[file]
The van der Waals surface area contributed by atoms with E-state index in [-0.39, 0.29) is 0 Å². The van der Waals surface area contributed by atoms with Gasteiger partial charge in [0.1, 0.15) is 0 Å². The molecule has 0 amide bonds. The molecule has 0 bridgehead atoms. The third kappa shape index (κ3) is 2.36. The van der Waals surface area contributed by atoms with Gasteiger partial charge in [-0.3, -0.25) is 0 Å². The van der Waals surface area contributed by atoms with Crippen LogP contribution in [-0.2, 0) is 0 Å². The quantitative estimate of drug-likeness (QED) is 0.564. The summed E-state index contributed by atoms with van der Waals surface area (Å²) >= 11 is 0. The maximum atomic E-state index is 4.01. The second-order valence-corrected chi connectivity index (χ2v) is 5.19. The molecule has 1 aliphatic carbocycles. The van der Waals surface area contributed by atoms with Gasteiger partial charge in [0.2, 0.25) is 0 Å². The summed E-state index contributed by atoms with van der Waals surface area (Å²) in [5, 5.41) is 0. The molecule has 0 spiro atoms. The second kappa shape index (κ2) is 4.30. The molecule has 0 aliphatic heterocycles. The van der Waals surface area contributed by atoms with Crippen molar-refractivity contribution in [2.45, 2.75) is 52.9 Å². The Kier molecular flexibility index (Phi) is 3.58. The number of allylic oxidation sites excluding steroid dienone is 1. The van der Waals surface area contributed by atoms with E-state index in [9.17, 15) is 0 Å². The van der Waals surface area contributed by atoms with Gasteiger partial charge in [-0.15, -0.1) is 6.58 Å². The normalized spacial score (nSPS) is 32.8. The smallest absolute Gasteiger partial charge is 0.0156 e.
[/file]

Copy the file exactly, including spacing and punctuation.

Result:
The van der Waals surface area contributed by atoms with E-state index in [-0.39, 0.29) is 0 Å². The van der Waals surface area contributed by atoms with Gasteiger partial charge in [0.1, 0.15) is 0 Å². The molecule has 0 amide bonds. The molecule has 0 bridgehead atoms. The third kappa shape index (κ3) is 2.36. The van der Waals surface area contributed by atoms with Gasteiger partial charge in [-0.3, -0.25) is 0 Å². The van der Waals surface area contributed by atoms with Crippen LogP contribution in [-0.2, 0) is 0 Å². The quantitative estimate of drug-likeness (QED) is 0.564. The summed E-state index contributed by atoms with van der Waals surface area (Å²) >= 11 is 0. The maximum atomic E-state index is 4.01. The second-order valence-corrected chi connectivity index (χ2v) is 5.19. The molecule has 1 aliphatic carbocycles. The van der Waals surface area contributed by atoms with Gasteiger partial charge in [0.2, 0.25) is 0 Å². The summed E-state index contributed by atoms with van der Waals surface area (Å²) in [5, 5.41) is 0. The molecule has 0 spiro atoms. The second kappa shape index (κ2) is 4.30. The molecule has 0 aliphatic heterocycles. The van der Waals surface area contributed by atoms with Crippen molar-refractivity contribution in [2.45, 2.75) is 52.9 Å². The Kier molecular flexibility index (Phi) is 3.58. The number of allylic oxidation sites excluding steroid dienone is 1. The van der Waals surface area contributed by atoms with E-state index in [9.17, 15) is 0 Å². The van der Waals surface area contributed by atoms with Gasteiger partial charge in [-0.15, -0.1) is 6.58 Å². The normalized spacial score (nSPS) is 32.8. The smallest absolute Gasteiger partial charge is 0.0156 e.